Five years ago, Haney founded OV to simplify the fitness uniform. The OG two-toned kits, which included a crop top and leggings, created a visual identity without needing to slap logos on clothing left, right, and center. Today, as legging imports soar well above those for blue jeans, it’s easy to forget that at the beginning of the decade, Haney’s tweaks to seaming (her brand’s leggings are sewn together with a signature diagonal paneling that helps them move with the body better), design (for all intents and purposes, she made the color-block cool), and cut (the high-rise legging paired with a crop top gave new ath-life to a silhouette that’s been beloved since the ’90s) created a new genre of activewear that wasn’t focused on sweat-wicking or compression, it aimed to “free fitness from the pressure of performance,” to borrow a phrase from Haney.
“Our belief is that the future of athletics isn’t any longer about being first or fastest, it’s about frequency and consistency.” —Tyler Haney, Outdoor Voices founder
While color-blocked leggings proved copyable by other brands that were paying close attention, the ethos of OV—helping you more easily move through your life, however you choose—continues to be what sets it apart. “There are so many companies coming into this space that are like, ‘I want to make a better legging,'” says Haney. “For us, we want to make happier people. So there’s real boldness to our ambition here.” Peek behind the brand’s #doingthings hashtag, and you’ll find that the way people use OV’s activewear (climbing mountains, plié-ing at barre class, going to work, running, playing with their dogs) is as wide-ranging and diverse as the bodies wearing the pieces, something that I personally find endlessly inspiring and motivating when workout burnout gets the better of me.
This redefinition of what it means to sweat (and who has the right to) couldn’t be coming at a more salient time. While people are flocking to wellness at astonishing rates (the latest tallies estimate the global industry is worth $4.5 trillion), Americans’ activity rates aren’t budging. By the CDC’s count, only one in four Americans is meeting the recommended guidelines for physical activity, and while there are certainly many reasons why this is happening, two stand out—and Haney is working to remedy both.
The first is that Americans tend to view exercise as separate from their everyday lives, toggling between “fitness time” and “everything else.” But if you look at the Blue Zones (the areas in the world where people live the longest), movement and physical activity are pillars of daily life. Eighty-four percent of the United States population lives in urban areas, which are built to be walkable, bikeable, and livable. But by and large, in the U.S., cities sprawl, commutes happen by car, and as burnout culture peaks, exhausted people cross gym time off their never-ending to-do lists.
We’ve lost the joy that comes from activity that turns our cheeks pink and sends our endorphins rushing. We feel we have to push ourselves to the max for it to count towards our fitness goals. But in reality, research suggests that small steps add up to miles. And that’s the way Haney sees it, too: “For us, we very much view movement and a commitment to daily movement as the antidote to a lot of negativity in the world,” she says.
“[Outdoor Voices] isn’t up against the Nikes and the Lulus of the world, we’re up against people’s negative perceptions of themselves.” —Haney
Another key reason many people think of exercise as work that needs to be done rather than fun to be had is that most kids first encounter activity through participation in sports, where they’re labeled either “good” at them or “bad.” We’re creating entire generations of people who believe they’re not cut out for physical activity unless they get a Division I college scholarship. Haney is done with this way of thinking. “Our belief is that the future of athletics isn’t any longer about being first or fastest, it’s about frequency and consistency,” she says. “[Outdoor Voices] isn’t up against the Nikes and the Lulus of the world, we’re up against people’s negative perceptions of themselves.”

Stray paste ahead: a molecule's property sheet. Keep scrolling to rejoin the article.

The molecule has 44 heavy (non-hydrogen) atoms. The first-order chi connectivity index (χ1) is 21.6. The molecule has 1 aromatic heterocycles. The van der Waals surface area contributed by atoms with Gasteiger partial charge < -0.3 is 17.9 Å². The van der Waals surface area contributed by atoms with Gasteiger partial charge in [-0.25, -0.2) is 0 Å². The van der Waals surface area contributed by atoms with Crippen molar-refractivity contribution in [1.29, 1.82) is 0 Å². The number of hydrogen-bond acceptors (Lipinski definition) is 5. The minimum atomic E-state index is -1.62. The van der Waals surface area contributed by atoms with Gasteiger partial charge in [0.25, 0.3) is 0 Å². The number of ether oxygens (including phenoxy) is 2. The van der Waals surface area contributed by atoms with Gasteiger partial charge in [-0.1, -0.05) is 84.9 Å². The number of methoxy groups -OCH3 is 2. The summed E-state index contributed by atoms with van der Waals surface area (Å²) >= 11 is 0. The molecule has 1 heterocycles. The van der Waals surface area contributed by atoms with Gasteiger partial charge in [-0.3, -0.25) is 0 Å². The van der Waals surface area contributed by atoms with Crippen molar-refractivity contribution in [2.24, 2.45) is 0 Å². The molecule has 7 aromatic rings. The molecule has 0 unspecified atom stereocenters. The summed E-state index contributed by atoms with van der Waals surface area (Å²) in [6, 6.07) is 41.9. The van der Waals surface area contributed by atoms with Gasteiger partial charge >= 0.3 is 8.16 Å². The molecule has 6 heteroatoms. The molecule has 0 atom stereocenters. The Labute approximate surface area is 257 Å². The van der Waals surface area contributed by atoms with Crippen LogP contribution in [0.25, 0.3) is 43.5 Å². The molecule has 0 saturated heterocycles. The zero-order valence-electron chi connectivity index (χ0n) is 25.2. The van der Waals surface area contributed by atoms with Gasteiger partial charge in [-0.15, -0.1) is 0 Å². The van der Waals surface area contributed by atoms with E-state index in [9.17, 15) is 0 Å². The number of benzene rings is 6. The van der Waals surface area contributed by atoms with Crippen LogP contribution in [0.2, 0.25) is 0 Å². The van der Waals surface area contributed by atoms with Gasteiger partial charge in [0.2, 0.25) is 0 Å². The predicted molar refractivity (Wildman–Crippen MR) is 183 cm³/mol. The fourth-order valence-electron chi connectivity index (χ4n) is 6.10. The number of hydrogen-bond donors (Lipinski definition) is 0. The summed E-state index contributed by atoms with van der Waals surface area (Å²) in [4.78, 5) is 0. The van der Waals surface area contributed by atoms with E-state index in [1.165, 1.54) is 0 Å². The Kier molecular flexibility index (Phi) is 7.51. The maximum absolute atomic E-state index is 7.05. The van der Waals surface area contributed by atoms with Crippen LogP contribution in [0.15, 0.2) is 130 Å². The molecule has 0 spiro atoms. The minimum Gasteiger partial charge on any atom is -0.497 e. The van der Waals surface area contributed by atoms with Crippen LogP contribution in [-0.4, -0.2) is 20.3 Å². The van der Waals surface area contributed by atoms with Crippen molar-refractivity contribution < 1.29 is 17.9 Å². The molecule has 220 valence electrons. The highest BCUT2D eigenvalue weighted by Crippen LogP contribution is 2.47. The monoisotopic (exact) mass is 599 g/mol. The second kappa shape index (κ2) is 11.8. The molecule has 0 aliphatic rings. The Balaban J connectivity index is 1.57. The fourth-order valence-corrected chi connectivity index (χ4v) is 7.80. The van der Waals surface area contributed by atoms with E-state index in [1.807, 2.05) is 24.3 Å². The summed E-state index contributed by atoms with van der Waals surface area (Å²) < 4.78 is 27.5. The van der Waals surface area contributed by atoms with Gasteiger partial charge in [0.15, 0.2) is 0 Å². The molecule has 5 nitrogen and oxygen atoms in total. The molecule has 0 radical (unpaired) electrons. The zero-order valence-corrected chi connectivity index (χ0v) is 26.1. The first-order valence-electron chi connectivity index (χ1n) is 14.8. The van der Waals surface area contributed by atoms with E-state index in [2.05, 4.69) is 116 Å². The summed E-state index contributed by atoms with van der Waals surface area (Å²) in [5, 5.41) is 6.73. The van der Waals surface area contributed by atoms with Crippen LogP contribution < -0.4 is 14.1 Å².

Haney doesn’t think she’s going to change hearts and minds by simply creating the best leggings: Outdoor Voices is also fostering community through IRL events (think: everyone-can-do-it dance parties and fun runs) and the brand’s online publication, The Recreationalist. “That’s the stickiness of the brand,” she says. “We make a really nice product, but it really binds our community when we bring it to life together.”
In a perfect feedback loop, OV’s tight-knit community of tastemakers is in turn making the apparel better. For example, the exercise dress launched in May 2018 with a swimsuit-style brief liner, but Haney heard from wearers that they wanted something more substantial. In September of the same year, OV changed the lining into a pair of shorts that has a phone pocket. For a brand that’s competing in a category that’s been seemingly “done” over and over again, these sparks of innovation keep the activewear industry on its toes.
As for what’s next: Expect to see the community widen and deepen as Haney doubles down on recreational activism. “We try not to take ourselves too seriously and have fun; but underlying it all, there’s a real purpose here,” she says. By dreaming of a world in which everyone can experience how good it feels to move, Haney is showing that the mission behind a leggings company can stretch far past what we’ve come to expect. Yesterday, the two-toned kit; today, the exercise dress; tomorrow, reclaiming the joy that movement can bring.
Cool, cool, cool: Speaking of fitness trends, Blue Zones thinking is coming for your workouts and this is why Megaformer-inspired workouts are going to be mega popular next year.
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